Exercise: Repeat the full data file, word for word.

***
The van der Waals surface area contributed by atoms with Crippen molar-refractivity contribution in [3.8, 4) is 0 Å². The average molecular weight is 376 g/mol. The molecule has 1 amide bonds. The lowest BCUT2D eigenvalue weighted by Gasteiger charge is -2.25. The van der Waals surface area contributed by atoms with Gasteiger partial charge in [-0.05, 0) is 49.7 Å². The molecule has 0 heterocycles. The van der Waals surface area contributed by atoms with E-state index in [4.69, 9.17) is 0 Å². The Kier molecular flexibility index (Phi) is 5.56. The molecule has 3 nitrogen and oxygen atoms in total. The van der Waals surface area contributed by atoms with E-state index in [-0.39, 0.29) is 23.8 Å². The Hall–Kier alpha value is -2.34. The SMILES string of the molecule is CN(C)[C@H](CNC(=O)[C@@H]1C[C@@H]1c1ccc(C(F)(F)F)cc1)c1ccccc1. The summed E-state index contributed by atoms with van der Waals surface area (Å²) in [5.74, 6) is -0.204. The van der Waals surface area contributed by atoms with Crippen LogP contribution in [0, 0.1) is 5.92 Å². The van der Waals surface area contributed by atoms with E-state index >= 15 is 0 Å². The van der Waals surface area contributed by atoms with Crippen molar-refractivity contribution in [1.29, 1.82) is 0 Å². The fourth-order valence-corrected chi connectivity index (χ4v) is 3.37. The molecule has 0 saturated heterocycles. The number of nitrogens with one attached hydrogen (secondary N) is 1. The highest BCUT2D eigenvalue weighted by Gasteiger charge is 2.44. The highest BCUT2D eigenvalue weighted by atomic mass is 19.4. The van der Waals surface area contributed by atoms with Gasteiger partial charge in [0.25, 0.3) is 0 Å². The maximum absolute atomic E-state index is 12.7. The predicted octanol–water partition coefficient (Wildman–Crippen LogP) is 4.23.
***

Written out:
The van der Waals surface area contributed by atoms with Crippen molar-refractivity contribution in [3.8, 4) is 0 Å². The average molecular weight is 376 g/mol. The molecule has 1 amide bonds. The lowest BCUT2D eigenvalue weighted by Gasteiger charge is -2.25. The van der Waals surface area contributed by atoms with Gasteiger partial charge in [-0.05, 0) is 49.7 Å². The molecule has 0 heterocycles. The van der Waals surface area contributed by atoms with E-state index in [4.69, 9.17) is 0 Å². The Kier molecular flexibility index (Phi) is 5.56. The molecule has 3 nitrogen and oxygen atoms in total. The van der Waals surface area contributed by atoms with E-state index in [-0.39, 0.29) is 23.8 Å². The Hall–Kier alpha value is -2.34. The SMILES string of the molecule is CN(C)[C@H](CNC(=O)[C@@H]1C[C@@H]1c1ccc(C(F)(F)F)cc1)c1ccccc1. The summed E-state index contributed by atoms with van der Waals surface area (Å²) in [5.74, 6) is -0.204. The van der Waals surface area contributed by atoms with Crippen LogP contribution in [0, 0.1) is 5.92 Å². The van der Waals surface area contributed by atoms with E-state index >= 15 is 0 Å². The van der Waals surface area contributed by atoms with Crippen molar-refractivity contribution in [1.29, 1.82) is 0 Å². The fourth-order valence-corrected chi connectivity index (χ4v) is 3.37. The molecule has 0 saturated heterocycles. The number of nitrogens with one attached hydrogen (secondary N) is 1. The highest BCUT2D eigenvalue weighted by Gasteiger charge is 2.44. The highest BCUT2D eigenvalue weighted by atomic mass is 19.4. The van der Waals surface area contributed by atoms with Gasteiger partial charge in [0.25, 0.3) is 0 Å². The maximum absolute atomic E-state index is 12.7. The predicted octanol–water partition coefficient (Wildman–Crippen LogP) is 4.23.